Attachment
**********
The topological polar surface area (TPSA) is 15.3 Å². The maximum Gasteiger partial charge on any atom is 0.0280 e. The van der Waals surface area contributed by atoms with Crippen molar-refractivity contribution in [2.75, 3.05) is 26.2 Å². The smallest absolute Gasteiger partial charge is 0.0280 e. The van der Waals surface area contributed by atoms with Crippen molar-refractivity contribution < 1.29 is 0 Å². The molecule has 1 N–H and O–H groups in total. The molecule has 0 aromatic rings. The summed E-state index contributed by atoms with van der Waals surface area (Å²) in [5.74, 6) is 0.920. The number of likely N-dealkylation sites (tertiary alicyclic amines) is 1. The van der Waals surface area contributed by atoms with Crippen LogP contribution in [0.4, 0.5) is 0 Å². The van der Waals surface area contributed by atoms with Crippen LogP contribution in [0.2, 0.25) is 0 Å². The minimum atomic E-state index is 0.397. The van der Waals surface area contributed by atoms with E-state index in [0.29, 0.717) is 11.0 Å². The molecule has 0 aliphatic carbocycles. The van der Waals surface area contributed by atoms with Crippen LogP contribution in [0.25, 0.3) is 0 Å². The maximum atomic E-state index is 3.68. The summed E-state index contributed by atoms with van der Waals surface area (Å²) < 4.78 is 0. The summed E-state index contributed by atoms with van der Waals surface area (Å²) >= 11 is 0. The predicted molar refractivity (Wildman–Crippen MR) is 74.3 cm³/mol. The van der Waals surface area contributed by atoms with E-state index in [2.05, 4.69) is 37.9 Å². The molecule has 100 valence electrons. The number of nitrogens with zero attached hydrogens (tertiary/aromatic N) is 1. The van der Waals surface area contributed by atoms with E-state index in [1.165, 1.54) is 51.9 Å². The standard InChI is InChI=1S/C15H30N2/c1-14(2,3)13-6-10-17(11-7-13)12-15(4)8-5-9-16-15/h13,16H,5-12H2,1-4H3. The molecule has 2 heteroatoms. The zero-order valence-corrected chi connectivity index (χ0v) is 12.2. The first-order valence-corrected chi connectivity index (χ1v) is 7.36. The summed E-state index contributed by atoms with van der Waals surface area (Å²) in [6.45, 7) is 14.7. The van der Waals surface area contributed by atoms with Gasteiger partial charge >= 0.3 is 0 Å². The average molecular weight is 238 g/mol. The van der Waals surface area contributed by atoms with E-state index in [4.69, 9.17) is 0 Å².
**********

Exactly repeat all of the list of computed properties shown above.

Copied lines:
The topological polar surface area (TPSA) is 15.3 Å². The maximum Gasteiger partial charge on any atom is 0.0280 e. The van der Waals surface area contributed by atoms with Crippen molar-refractivity contribution in [2.75, 3.05) is 26.2 Å². The smallest absolute Gasteiger partial charge is 0.0280 e. The van der Waals surface area contributed by atoms with Crippen molar-refractivity contribution < 1.29 is 0 Å². The molecule has 1 N–H and O–H groups in total. The molecule has 0 aromatic rings. The summed E-state index contributed by atoms with van der Waals surface area (Å²) in [5.74, 6) is 0.920. The number of likely N-dealkylation sites (tertiary alicyclic amines) is 1. The van der Waals surface area contributed by atoms with Crippen LogP contribution in [0.4, 0.5) is 0 Å². The van der Waals surface area contributed by atoms with Crippen LogP contribution in [0.2, 0.25) is 0 Å². The minimum atomic E-state index is 0.397. The van der Waals surface area contributed by atoms with E-state index in [0.29, 0.717) is 11.0 Å². The molecule has 0 aliphatic carbocycles. The van der Waals surface area contributed by atoms with Crippen LogP contribution in [0.25, 0.3) is 0 Å². The maximum atomic E-state index is 3.68. The summed E-state index contributed by atoms with van der Waals surface area (Å²) < 4.78 is 0. The summed E-state index contributed by atoms with van der Waals surface area (Å²) >= 11 is 0. The predicted molar refractivity (Wildman–Crippen MR) is 74.3 cm³/mol. The van der Waals surface area contributed by atoms with E-state index in [2.05, 4.69) is 37.9 Å². The molecule has 100 valence electrons. The number of nitrogens with zero attached hydrogens (tertiary/aromatic N) is 1. The van der Waals surface area contributed by atoms with E-state index in [1.165, 1.54) is 51.9 Å². The standard InChI is InChI=1S/C15H30N2/c1-14(2,3)13-6-10-17(11-7-13)12-15(4)8-5-9-16-15/h13,16H,5-12H2,1-4H3. The molecule has 2 heteroatoms. The zero-order valence-corrected chi connectivity index (χ0v) is 12.2. The first-order valence-corrected chi connectivity index (χ1v) is 7.36. The summed E-state index contributed by atoms with van der Waals surface area (Å²) in [6.45, 7) is 14.7. The van der Waals surface area contributed by atoms with Gasteiger partial charge >= 0.3 is 0 Å². The average molecular weight is 238 g/mol. The van der Waals surface area contributed by atoms with E-state index in [4.69, 9.17) is 0 Å².